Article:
Ignorance, fear and taboo and religious beliefs are some of the problems, some oncologists believe, that may be partly responsible for late presentation of cancer to doctors in the hospital.
Lack of facilities is another problem patients grapple with. The dearth of facilities should be of concern to all and sundry. This also hampers experts’ effort to reduce the disease.
The facilities, which are located at the Lagos University Teaching Hospital (LUTH) Lagos, University College Hospital (UCH) Ibadan, Ahmadu Bello University Teaching Hospital (ABUTH) Kaduna, EKO Hospital Lagos, University of Nigeria Teaching Hospital (UNTH) Enugu, University of Benin Teaching Hospital (UBTH) Edo and Federal Medical Centre (FMC) Gombe, have broken down.
Only those at the National Hospital, Abuja (NHA) and Utman Dan-Fodio University Teaching Hospital (UDUTH) Sokoto, are functional.
The old and the young, rich and poor, have all died. The most vulnerable are women.
How many women are waiting to die from breast cancer, a seemingly manageable disease? Nobody knows.The disease, which has claimed many lives, is still on the prowl. Yet, radiotherapy machines have broken down.
There are indications that breast cancer has come to stay in Nigeria. In the United States (U.S.) kills 600,000 lives annually. But, there is no national cancer registry for proper record in Nigeria.
The United States Centre for Disease Control (CDC) has warned that about 40 per cent of the people are likely to suffer from one form of cancer or another in their lifetime.
If detected and treated early, early, some forms are curable. Others are simply manageable. But, a cancer patient can be better treated with early presentation to oncologists.
President, Cancer Education and Advocacy Foundation of Nigeria (CEFON), Prof Francis Durosinmi-Etti, described the dearth of functional mammograms for cancer treatment as national disgrace.
According to him, the Federal Government has not enough to reduce cancer in the country.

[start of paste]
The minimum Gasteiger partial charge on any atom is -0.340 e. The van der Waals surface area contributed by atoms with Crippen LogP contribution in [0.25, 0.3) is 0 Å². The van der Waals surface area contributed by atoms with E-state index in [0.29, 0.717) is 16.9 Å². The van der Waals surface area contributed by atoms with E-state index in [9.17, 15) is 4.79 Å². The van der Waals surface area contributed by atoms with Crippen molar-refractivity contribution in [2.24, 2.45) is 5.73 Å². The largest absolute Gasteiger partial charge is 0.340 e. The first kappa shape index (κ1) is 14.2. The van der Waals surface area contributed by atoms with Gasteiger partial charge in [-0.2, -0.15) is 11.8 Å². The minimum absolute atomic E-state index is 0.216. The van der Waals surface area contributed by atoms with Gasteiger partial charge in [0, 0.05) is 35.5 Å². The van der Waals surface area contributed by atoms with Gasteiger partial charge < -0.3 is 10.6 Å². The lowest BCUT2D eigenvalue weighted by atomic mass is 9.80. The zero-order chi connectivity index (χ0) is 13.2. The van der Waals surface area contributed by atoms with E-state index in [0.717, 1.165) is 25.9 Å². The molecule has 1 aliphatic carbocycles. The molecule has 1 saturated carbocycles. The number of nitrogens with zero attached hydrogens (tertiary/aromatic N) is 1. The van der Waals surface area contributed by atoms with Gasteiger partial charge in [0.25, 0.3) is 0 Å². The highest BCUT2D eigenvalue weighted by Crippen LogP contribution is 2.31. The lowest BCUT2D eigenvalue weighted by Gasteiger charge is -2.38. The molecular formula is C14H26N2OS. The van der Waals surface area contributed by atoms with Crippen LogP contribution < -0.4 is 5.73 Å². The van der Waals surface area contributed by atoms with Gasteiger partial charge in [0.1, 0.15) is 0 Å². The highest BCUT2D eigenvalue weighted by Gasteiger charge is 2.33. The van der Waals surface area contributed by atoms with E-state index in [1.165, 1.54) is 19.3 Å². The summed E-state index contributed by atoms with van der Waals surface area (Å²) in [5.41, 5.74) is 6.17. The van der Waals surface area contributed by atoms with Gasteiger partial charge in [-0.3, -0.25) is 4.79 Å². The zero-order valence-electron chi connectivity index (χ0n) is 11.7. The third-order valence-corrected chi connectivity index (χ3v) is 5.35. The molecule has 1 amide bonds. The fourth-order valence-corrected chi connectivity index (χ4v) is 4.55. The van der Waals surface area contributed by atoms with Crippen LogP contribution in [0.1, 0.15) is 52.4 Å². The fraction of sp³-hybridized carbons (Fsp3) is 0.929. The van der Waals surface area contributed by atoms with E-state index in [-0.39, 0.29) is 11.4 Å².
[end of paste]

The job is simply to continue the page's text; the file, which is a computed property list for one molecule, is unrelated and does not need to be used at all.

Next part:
The professor of Radiotherapy said that the government can boast of only two functional radiotherapy (linear accelerators – LINAC) machines of the 10 available in the country.
His words: “We have that of the National Hospital, Abuja and that of Sokoto functional. The machine at LUTH has stopped work. The machines have been affected by irregular power supply. If power had been steady, may be the problem would have been averted. Irregular power has damaged some of the machines.
“Some experts came from South Africa to repair the machine at LUTH, but they didn’t get it right. There is nobody to pay for the full repair of the radiotherapy machines.
“We are going backward rather than moving forward,” he said.
“The truth of the matter”, the professor said, “is that there are no facilities to treat cancer in Nigeria. The facility in Abuja usually treats people up to 2am daily. The pressure on it is too much. And the patients are suffering at present.”
Durosinmi-Etti, who claimed to have helped to set up four radiotherapy centres in Ghana, called on the Federal Government to do something to stop deaths from breast cancer.
He condemned the inadequate equipment in the care and treatment of breast cancer.
Cancer deaths, he noted, remained a major contributor to deaths arising from non-communicable diseases (NCDs).